Yet sometimes we struggle to stay awake even one hour with our Lord (Matt. 26:40). We grow confused when we hope for a feeling of transformation and are left with a nagging sense that maybe we would have “done it all better” if it hadn’t been for the man whose nose was whistling one pew away from ours. Thankfully, the Mass is not a graded performance. Some days we may come with an abundance to offer our Lord, and sometimes we will arrive with a widow’s mite (Mark 12:41-44) or a few loaves and fishes (Matt. 14:17). God asks nothing less at the Offertory than our very selves, frail as we may be.
Through our reception of the Eucharist, He steps past the realm of the senses, even past the fickle realm of the emotions, and communes directly with our hearts. This communion of heart speaking to heart through His Presence in the Eucharist—Body, Blood, Soul, and Divinity—is the greatest manifestation of Christ’s human and divine love for each one of us. This quiet gaze of Love is the fulfillment of the promise He made to be “with you always, to the close of the age” (Matt. 28:20).
If the incredible gift of Confession sets me free from the shackles of sin, then the Eucharist is what I am freed for. We are invited to shed anxiety, addiction, laziness, lust, envy, pride, falsehood, and every other vice that promises comfort but results in empty pain. In its place, Christ extends the cup that holds the saving blood and living waters flowing from His pierced side: peace despite pain, love despite loneliness, faithful guidance amid the chaos of this world, and joy eternally. Do we truly believe He will fulfill His promises? When He asks us, “Who do you say that I am?” (Matt. 16:15), do we hesitate? Perhaps, like Eve in the garden, we are suspicious of His desire to give us all that is good for us. Or, like Judas, we may desire a change in our circumstances more than an interior transformation through the school of suffering and humility. We fear the cost of love; after all, on the crucifix we can see what love cost Him.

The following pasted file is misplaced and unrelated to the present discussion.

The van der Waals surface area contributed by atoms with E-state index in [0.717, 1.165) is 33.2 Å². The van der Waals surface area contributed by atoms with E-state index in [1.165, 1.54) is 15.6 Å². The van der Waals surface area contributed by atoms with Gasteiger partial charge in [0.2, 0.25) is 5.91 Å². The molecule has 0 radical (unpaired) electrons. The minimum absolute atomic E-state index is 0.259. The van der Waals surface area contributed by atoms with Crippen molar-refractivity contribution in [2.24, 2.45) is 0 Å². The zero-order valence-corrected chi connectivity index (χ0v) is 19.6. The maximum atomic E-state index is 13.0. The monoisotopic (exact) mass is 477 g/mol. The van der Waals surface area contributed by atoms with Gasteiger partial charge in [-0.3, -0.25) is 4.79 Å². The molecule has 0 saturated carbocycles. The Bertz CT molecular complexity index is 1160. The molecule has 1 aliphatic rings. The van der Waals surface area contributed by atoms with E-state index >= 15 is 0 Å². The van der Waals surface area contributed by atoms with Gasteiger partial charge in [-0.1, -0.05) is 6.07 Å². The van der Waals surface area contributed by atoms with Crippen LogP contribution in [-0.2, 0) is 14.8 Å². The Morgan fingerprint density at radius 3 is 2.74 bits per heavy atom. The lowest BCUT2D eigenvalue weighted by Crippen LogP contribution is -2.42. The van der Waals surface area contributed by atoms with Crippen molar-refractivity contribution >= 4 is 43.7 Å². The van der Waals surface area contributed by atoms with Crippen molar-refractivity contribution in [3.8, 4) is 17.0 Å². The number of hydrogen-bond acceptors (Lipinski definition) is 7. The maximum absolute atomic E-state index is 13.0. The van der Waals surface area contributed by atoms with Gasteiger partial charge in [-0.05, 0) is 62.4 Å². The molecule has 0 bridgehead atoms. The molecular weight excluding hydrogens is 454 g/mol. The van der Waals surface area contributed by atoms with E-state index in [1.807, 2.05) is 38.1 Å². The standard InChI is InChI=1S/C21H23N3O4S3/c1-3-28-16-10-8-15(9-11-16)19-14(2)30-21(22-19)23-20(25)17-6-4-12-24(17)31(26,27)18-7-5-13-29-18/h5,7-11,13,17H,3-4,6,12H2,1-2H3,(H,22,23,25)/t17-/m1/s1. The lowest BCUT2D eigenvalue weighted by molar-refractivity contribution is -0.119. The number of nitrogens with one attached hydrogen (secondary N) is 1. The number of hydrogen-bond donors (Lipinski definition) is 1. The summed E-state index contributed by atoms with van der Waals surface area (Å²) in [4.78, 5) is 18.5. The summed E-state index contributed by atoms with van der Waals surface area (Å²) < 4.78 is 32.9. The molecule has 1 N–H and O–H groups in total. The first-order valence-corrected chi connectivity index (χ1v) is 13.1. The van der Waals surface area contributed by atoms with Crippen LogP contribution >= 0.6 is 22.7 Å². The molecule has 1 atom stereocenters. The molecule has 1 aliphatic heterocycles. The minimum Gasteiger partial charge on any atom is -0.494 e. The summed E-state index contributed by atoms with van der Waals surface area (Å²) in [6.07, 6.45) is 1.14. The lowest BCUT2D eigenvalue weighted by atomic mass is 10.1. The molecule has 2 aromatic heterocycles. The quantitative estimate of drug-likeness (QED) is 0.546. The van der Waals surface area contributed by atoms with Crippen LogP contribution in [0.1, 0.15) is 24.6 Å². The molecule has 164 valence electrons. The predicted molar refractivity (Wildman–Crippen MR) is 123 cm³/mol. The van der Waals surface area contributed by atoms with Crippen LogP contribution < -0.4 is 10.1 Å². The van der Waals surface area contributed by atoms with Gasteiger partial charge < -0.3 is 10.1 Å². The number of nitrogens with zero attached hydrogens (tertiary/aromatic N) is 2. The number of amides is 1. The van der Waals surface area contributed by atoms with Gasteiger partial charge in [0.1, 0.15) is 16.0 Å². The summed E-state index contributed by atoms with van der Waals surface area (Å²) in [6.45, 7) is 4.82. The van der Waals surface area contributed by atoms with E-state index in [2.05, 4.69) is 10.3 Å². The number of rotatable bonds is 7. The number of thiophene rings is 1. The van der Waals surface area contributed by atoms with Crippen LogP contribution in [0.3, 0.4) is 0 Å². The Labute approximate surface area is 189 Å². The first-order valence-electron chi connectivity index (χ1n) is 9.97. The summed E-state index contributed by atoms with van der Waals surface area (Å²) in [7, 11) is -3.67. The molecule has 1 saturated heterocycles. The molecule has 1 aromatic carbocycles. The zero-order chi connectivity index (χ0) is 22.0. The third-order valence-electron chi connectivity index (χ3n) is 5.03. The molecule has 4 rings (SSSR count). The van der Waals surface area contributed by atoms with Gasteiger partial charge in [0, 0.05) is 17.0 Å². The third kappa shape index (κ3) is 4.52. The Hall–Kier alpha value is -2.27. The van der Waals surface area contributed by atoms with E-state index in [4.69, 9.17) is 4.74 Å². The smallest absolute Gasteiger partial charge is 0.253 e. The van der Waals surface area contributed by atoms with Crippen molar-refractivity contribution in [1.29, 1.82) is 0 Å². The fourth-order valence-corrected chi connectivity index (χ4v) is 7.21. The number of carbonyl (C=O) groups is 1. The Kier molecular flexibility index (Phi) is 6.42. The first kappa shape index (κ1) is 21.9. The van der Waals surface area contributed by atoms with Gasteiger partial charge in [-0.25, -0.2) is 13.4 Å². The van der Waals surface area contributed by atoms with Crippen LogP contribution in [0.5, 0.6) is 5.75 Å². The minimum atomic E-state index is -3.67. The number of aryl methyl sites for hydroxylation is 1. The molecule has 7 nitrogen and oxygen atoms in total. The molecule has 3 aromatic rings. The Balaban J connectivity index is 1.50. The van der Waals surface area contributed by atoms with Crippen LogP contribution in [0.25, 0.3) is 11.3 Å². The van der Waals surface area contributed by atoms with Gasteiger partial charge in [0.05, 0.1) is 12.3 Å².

To be in relationship with God, there must be a response to His eternal outpouring of selfless love. Pope Benedict XVI says, “The Eucharist draws us into Jesus’ act of self-oblation … into the very dynamic of his self-giving.” As Christ says, “This is my body, which is given for you” (Luke 22:19), we should respond in kind. And in this way, the great mystery of Christ’s redeeming sacrifice is also the portal through which He can enter into the most mundane aspects of our lives. No humble sacrifice accepted for His sake is too little; no whispered “I love you” misses the attentive ears of this Lover.
A pernicious lie that can nag at the edges of our prayer is the feeling that we are not actually called to the intimacy with God that the saints enjoy. We think that maybe religious nuns or bishops or particularly holy, retired people are called to the highest levels of communion with God, but not we busy, ordinary people who still struggle to be patient with the least disappointment in our day. This is another miracle of the Eucharistic love; the Eucharist is the same for every person who receives Our Lord. In each Host is the complete gift of Jesus.
If we can begin working to empty ourselves of vice and selfishness, we will make room in our hearts to receive Him. He would fill us to overflowing with a purity of love beyond any earthly love we have experienced. This is the universal call to holiness. Every one of us is perpetually invited to begin anew to choose heroic love, a love that will renounce lower things for the sake of that which is better. And like children on the seashore who toss aside a chipped shell in favor of a flawless one, our movement toward Beauty will only increase our desire to ask for more of His grace and intimacy.
Christ offers Himself to be consumed so that we may be consumed by His Love. If you seek Him, you will find Him (Matt 7:7-8)—as a still voice in the wilderness, as a small child, as a humble carpenter, as a healer, as a teacher, as a warrior triumphant over evil and death, and as a God aflame with love for you. In receiving the Eucharist, each of our hearts is made a tabernacle for His Heart, and we carry Him forth to heal our broken world. May He help us to be worthy of the gift of being Christ-bearers to others, for it is our greatest joy and our salvation.
This article is from a chapter in Spirit and Life: The Holy Sacraments of the Catholic Church. It is available from your local Catholic bookstore or online through Sophia Institute Press.
We also recommend the articles Why I Love the Sacrament of Confession and Giving & Receiving Mercy is at the Heart of Marriage.